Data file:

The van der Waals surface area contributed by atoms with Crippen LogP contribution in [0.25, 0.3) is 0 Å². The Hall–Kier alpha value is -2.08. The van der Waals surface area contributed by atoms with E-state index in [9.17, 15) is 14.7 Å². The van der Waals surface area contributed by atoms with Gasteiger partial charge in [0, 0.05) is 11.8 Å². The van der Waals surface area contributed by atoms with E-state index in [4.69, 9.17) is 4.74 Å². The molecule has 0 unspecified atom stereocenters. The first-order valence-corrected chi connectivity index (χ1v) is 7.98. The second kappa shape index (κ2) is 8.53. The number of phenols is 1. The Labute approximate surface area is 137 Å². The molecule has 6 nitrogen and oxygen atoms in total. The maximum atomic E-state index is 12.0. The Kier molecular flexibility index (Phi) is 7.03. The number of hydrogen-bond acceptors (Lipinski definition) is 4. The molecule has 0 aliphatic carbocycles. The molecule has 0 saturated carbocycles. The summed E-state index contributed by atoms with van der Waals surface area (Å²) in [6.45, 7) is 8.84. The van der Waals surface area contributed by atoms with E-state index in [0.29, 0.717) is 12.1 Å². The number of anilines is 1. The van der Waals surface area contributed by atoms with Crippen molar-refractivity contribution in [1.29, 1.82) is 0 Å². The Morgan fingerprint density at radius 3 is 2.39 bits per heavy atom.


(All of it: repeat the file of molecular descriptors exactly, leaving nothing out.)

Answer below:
The van der Waals surface area contributed by atoms with Crippen LogP contribution in [0.25, 0.3) is 0 Å². The Hall–Kier alpha value is -2.08. The van der Waals surface area contributed by atoms with E-state index in [9.17, 15) is 14.7 Å². The van der Waals surface area contributed by atoms with Gasteiger partial charge in [0, 0.05) is 11.8 Å². The van der Waals surface area contributed by atoms with E-state index in [4.69, 9.17) is 4.74 Å². The molecule has 0 unspecified atom stereocenters. The first-order valence-corrected chi connectivity index (χ1v) is 7.98. The second kappa shape index (κ2) is 8.53. The number of phenols is 1. The Labute approximate surface area is 137 Å². The molecule has 6 nitrogen and oxygen atoms in total. The maximum atomic E-state index is 12.0. The Kier molecular flexibility index (Phi) is 7.03. The number of hydrogen-bond acceptors (Lipinski definition) is 4. The molecule has 0 aliphatic carbocycles. The molecule has 0 saturated carbocycles. The summed E-state index contributed by atoms with van der Waals surface area (Å²) in [6.45, 7) is 8.84. The van der Waals surface area contributed by atoms with E-state index in [0.29, 0.717) is 12.1 Å². The number of anilines is 1. The van der Waals surface area contributed by atoms with Crippen molar-refractivity contribution in [1.29, 1.82) is 0 Å². The Morgan fingerprint density at radius 3 is 2.39 bits per heavy atom.